Telomeres preserve the DNA on genes, so when chromosomes replicate, their codes aren’t lost. Telomeres also prevent the ends of chromosomes from degenerating.

Scientists have recently discovered that telomeres shorten with age, increasing the risk of disease. However, an enzyme called telomerase adds DNA to chromosomes to reverse the shortening. Moderate exercise fuels telomerase production. Within a few months of starting a workout program, telomeres can lengthen.

The key to beginning an exercise program is taking small steps. Let’s theorize that your loved one’s current capability is walking from the bedroom to the bathroom a few times daily. First, you encourage your loved one to get out of a chair 10 times each day. Then, encourage him or her to walk around the home five times. Increase to ambling down the block and back, adding distance when he or she is able.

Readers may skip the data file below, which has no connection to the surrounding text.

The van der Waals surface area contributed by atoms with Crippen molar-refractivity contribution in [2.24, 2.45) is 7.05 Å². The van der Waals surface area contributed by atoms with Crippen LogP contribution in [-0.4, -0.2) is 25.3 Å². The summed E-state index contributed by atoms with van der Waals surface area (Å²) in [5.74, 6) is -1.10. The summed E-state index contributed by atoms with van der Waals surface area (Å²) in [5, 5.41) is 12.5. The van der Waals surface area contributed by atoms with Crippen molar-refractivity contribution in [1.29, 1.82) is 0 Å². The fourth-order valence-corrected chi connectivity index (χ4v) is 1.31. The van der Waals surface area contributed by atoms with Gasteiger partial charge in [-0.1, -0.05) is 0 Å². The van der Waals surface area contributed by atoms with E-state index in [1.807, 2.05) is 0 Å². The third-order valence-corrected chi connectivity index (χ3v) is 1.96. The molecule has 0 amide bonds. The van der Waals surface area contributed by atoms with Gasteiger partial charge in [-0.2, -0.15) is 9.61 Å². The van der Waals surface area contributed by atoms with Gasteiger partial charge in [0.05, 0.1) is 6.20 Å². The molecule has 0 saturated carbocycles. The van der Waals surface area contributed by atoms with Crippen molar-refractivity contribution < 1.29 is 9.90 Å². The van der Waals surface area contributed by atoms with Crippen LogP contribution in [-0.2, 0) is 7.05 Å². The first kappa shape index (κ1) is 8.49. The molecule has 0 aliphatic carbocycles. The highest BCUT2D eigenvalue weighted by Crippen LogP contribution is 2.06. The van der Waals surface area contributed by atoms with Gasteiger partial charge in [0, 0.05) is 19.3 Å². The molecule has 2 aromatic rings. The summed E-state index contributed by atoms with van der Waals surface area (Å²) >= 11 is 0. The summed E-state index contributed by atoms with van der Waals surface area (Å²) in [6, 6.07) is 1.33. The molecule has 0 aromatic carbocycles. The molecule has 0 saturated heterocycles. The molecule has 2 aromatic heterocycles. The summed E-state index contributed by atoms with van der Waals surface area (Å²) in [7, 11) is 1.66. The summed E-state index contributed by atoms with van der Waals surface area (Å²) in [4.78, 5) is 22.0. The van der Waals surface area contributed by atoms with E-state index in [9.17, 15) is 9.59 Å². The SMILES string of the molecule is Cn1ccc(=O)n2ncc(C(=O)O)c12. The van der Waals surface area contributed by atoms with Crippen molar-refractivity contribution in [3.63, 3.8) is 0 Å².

In the event your loved one has limited mobility, look for a professional physical therapist. A physical therapist can tailor an exercise program for your loved one. You can also buy exercise DVDs created for seniors.

If you are the primary caregiver for a senior family member and you need respite care, Mississauga, ON, Home Care Assistance is here to help. Our respite caregivers are trained to assist older adults with a wide variety of everyday tasks, including meal prep, physical activity, and personal hygiene. We also provide 24-hour care and specialized care for seniors with Alzheimer’s, dementia, and Parkinson’s.

Relationship Fables

A Canadian survey on senior sexuality revealed that intimacy is important to most older adults. The majority of respondents between ages 65 and 74 said they were sexually active. Some of the reasons for increasing sexuality among the elderly include more privacy, less stress, and losing the fear of pregnancy.